Controllers, CFOs or M&A team members must recognize the constant need for objectivity in their analysis. The pressure to “do a deal” becomes almost overwhelming, particularly in a transaction that involves competitive bidding. While the ultimate buyer may appear to be the winner, this is frequently not the case. If the buyer’s financial team failed to accurately assess risk, quantify synergies or recognize the true costs involved to fully integrate an acquisition—on time and with acceptable quality control—the buyer probably paid too much and is at risk of destroying shareholder value.
Negotiating a deal is not for the fainthearted. The value manager must know the facts, have a natural nose to follow the cash, enjoy pressure and deadlines, and recognize that the “winner” walks away from the deal when the price or terms fail to make economic sense.
A great source for insight and valuation tips for M&A purposes is Business Valuation: The Practical Aspects. This three-day seminar is offered throughout the United States by the American Management Association ( www.amanet.org ). Another organization that provides excellent M&A networking is the Association for Corporate Growth ( www.acg.org ).
— By Frank C. Evans, CPA/ABV, CBA, ASA, a principal in the Pittsburgh office of American Business Appraisers, a national network of business valuation firms. He serves as editor of Business Appraisal Practice, a journal published by The Institute of Business Appraisers. He is the assistant professor, business administration, Pennsylvania State University, and he is a member of the IBA's College of Fellows.
“The best BV practitioners are effective communicators” of what they know, says Butch Williams, CPA, ABV, CVA, CBA, of Williams, Taylor & Associates in Birmingham, Alabama. “You must be able to convey your findings succinctly to a judge, jury or client.”
Good public speaking skills are important too, both for courtroom appearances and for networking within the professional community. “It’s important to create good relationships with attorneys’ groups and to keep up your contacts within the legal community,” says Lang. Most referrals come from attorneys, and being on good terms with businesspeople in your city can lead to many opportunities. That means being a good speaker and an even better listener.
Good writing skills are also key. According to Lang, the end product of a business valuation engagement is a detailed report outlining the value of a business. The report lays out the basis for the judgment. “The CPA must have excellent writing skills to be able to convey the rationale for his or her valuation. A good BV professional can weave all the elements of the valuation into a coherent story,” says Lang. To do this successfully, a CPA must be able to explain complex issues simply and clearly.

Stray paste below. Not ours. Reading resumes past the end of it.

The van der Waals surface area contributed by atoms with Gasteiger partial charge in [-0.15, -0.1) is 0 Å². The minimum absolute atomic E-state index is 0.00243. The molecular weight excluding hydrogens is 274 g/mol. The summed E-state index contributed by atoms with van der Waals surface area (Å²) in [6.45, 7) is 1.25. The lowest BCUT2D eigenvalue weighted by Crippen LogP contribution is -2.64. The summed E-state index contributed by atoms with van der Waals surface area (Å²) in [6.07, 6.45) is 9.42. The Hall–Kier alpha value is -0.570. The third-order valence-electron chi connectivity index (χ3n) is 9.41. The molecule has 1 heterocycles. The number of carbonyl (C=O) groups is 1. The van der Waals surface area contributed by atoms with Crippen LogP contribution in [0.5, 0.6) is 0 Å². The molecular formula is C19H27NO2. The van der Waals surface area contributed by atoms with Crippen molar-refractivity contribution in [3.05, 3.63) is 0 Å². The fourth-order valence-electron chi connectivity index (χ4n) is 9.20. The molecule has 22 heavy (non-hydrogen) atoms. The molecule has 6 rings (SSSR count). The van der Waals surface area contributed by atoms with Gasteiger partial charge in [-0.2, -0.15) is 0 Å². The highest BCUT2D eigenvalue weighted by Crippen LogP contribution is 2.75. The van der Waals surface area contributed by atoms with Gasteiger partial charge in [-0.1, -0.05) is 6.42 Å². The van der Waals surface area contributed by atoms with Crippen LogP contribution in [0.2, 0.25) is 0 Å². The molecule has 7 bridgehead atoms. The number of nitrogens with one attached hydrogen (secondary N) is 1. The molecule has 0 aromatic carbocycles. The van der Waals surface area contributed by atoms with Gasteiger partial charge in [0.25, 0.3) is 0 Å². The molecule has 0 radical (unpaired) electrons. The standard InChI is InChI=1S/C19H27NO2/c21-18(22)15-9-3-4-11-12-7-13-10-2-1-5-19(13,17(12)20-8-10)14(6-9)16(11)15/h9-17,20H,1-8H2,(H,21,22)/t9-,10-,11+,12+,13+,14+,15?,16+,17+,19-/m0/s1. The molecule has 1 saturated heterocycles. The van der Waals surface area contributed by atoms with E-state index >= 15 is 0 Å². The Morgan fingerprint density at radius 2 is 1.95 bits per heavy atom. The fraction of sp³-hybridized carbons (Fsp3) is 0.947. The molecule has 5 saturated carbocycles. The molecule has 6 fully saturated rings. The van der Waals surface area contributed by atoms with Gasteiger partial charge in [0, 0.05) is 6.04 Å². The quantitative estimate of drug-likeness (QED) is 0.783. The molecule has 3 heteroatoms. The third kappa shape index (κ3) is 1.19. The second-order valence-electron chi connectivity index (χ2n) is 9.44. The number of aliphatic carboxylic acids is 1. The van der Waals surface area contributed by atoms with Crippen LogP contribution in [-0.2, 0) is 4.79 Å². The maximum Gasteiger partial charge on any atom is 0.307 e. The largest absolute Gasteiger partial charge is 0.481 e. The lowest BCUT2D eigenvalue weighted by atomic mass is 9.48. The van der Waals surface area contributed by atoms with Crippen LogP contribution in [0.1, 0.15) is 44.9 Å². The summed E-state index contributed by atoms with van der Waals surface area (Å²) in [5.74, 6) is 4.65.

ABILITY TO MESH THE DATA
“The most difficult aspect of the work is being able to match actual numbers with intangibles and come to a reasonable value,” says Cyril Mandelbaum. “This business requires you to think, analyze, synthesize and be intuitive.”
Accountants—who are schooled in calculating book value—must focus on market value, which involves intangibles such as market trends, goodwill and management skill. At each step, BV experts must make judgments and support their conclusions, says Lang. They must always ask themselves “Why did I chose one growth rate over another? Why did I choose this discount rate instead of that one?” Practitioners usually apply several valuation approaches to the same business and then integrate the information.
THE COST OF CREDENTIALS
One does have to spend money to make money. In addition to the time needed to earn a BV designation, a CPA must be prepared to lay out several thousand dollars on course fees, travel expenses and resource materials. Lang estimates that a basic BV library costs about $5,000, although CPAs can reduce that amount by sharing resources with other practitioners and using resources available at public and university libraries. Factoring in course fees, travel expenses books and manuals, she estimates that it may cost about $10,000 out of pocket to get started in this field. Moreover, professional training in business valuation never really ends. Williams says, “Professionals in our organization typically spend about 40 hours per year on continuing education.”